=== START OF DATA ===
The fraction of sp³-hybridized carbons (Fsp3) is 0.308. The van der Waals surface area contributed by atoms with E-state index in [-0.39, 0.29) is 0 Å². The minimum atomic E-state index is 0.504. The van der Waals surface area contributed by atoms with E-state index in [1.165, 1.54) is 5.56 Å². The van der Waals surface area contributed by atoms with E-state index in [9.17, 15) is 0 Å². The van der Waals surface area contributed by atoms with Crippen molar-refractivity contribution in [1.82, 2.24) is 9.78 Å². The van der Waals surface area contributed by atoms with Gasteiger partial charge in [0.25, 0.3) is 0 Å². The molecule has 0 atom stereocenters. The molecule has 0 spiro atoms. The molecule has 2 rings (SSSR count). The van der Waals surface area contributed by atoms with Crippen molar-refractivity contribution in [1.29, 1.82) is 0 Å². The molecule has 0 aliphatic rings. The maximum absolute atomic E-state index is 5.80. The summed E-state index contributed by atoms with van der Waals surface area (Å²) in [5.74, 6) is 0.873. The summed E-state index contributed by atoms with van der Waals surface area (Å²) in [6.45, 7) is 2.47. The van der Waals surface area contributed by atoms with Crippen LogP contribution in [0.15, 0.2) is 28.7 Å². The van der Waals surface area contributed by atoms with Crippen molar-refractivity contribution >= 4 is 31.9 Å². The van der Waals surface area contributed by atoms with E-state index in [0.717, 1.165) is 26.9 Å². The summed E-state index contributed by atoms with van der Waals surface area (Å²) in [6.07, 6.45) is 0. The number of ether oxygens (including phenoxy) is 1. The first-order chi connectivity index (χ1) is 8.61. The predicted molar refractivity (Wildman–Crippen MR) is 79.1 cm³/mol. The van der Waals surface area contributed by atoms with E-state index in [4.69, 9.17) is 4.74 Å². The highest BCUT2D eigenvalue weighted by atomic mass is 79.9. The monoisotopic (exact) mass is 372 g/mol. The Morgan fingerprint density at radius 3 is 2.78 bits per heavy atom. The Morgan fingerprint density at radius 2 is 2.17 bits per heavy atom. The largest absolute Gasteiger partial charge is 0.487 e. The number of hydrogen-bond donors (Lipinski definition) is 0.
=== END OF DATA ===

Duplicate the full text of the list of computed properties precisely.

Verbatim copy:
The fraction of sp³-hybridized carbons (Fsp3) is 0.308. The van der Waals surface area contributed by atoms with E-state index in [-0.39, 0.29) is 0 Å². The minimum atomic E-state index is 0.504. The van der Waals surface area contributed by atoms with E-state index in [1.165, 1.54) is 5.56 Å². The van der Waals surface area contributed by atoms with E-state index in [9.17, 15) is 0 Å². The van der Waals surface area contributed by atoms with Crippen molar-refractivity contribution in [1.82, 2.24) is 9.78 Å². The van der Waals surface area contributed by atoms with Gasteiger partial charge in [0.25, 0.3) is 0 Å². The molecule has 0 atom stereocenters. The molecule has 0 spiro atoms. The molecule has 2 rings (SSSR count). The van der Waals surface area contributed by atoms with Crippen molar-refractivity contribution in [1.29, 1.82) is 0 Å². The molecule has 0 aliphatic rings. The maximum absolute atomic E-state index is 5.80. The summed E-state index contributed by atoms with van der Waals surface area (Å²) in [5.74, 6) is 0.873. The summed E-state index contributed by atoms with van der Waals surface area (Å²) in [6.45, 7) is 2.47. The van der Waals surface area contributed by atoms with Crippen LogP contribution in [0.15, 0.2) is 28.7 Å². The van der Waals surface area contributed by atoms with Crippen molar-refractivity contribution >= 4 is 31.9 Å². The van der Waals surface area contributed by atoms with E-state index in [0.717, 1.165) is 26.9 Å². The summed E-state index contributed by atoms with van der Waals surface area (Å²) in [6.07, 6.45) is 0. The number of ether oxygens (including phenoxy) is 1. The first-order chi connectivity index (χ1) is 8.61. The predicted molar refractivity (Wildman–Crippen MR) is 79.1 cm³/mol. The van der Waals surface area contributed by atoms with E-state index in [4.69, 9.17) is 4.74 Å². The highest BCUT2D eigenvalue weighted by atomic mass is 79.9. The monoisotopic (exact) mass is 372 g/mol. The Morgan fingerprint density at radius 3 is 2.78 bits per heavy atom. The Morgan fingerprint density at radius 2 is 2.17 bits per heavy atom. The largest absolute Gasteiger partial charge is 0.487 e. The number of hydrogen-bond donors (Lipinski definition) is 0.